Harry Godfrey Massy-Miles

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Captain Harry Godfrey Massy-Miles MC (1886 – 26 April 1918) was a British Army medical officer who was awarded the Military Cross for valour in the First World War.


He was the son of Revd. Joseph Henry Miles, and Adelaide Mary Louisa Massy. He was educated at Bloxham School from 1900 to 1903, and later studied medicine at the Royal College of Physicians of Ireland, where he achieved his LRCP.

He was married on 3 July 1911 at Zion Church, Rathgar, Dublin to Charlotte Elizabeth Josephine Ingle, eldest daughter of A. F. Ingle (Superintendent of Indian Post Offices), and Mrs. Ingle of 24 Grosvenor Place, Rathmines, Dublin.[1]

Military career[edit]

He was assigned to the Royal Army Medical Corps and appointed a temporary Lieutenant on 21 December 1914.[2] He was then joined to the 8th London Regiment Post Office Rifles, 58th Division.

He was awarded the Military Cross. During several days of severe fighting he kept in close touch with the battalion, working unceasingly without rest during the whole period, dressing the wounded including the French. He showed great initiative in establishing forward regimental aid posts, reconnoitring their sites beforehand under heavy hostile shell fire, thus greatly assisting the rapid evacuation of casualties. His courage and cheerfulness throughout a period of great strain were beyond praise.[3]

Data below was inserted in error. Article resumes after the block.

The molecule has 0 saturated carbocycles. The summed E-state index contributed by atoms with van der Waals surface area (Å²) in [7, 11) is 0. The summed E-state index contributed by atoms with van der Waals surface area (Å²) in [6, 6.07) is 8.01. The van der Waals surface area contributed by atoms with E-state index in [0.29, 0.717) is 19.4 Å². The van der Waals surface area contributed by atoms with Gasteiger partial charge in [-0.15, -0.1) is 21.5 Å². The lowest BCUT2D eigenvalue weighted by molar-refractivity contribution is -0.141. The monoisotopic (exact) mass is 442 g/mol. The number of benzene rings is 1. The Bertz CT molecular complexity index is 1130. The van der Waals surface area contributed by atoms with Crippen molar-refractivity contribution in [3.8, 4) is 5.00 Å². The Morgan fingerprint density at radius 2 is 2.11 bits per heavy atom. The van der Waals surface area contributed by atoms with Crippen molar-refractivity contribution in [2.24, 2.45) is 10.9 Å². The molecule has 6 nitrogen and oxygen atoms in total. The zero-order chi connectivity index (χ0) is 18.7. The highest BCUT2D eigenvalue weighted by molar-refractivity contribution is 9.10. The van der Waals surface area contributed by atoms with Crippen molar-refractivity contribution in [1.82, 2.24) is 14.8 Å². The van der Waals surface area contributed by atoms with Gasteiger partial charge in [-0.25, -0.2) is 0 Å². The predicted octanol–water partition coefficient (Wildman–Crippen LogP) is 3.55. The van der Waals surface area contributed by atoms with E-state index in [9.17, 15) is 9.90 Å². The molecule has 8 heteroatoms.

He was at his Regimental Aid Post when he heard that a gas shell had burst on the Battalion H.Q. at Villers-Bretonneux, had pierced the roof, and penetrated into the cellar. He at once went to attend the cases and, when he had finished, returned to his post. Later, he complained of feeling ill and lay down. On getting worse, he was removed to the 8th General Hospital at Rouen where he died on 26 April 1918. His colonel wrote to his old school:

"Captain Massy Miles was with this division for a long time, and was one of my ablest and most gallant officers. He did splendid work during the retirement in March, and was awarded the Military Cross for his gallant work. We all deplore his loss deeply, and I lose a valued friend and trusty officer." R.I.P. [4]

He is buried in the St Sever Cemetery, Rouen.

A prize was established in his memory by his widow at the Royal College of Physicians of Ireland.


  1. ^ The Bloxhamist, 1911, Vol XXXVII
  2. ^ The London Gazette, 8 January 1915, p.279
  3. ^ The British Medical Journal, 17 August 1918, p.170
  4. ^ The Bloxhamist, September 1918, Vol XLIV. No 384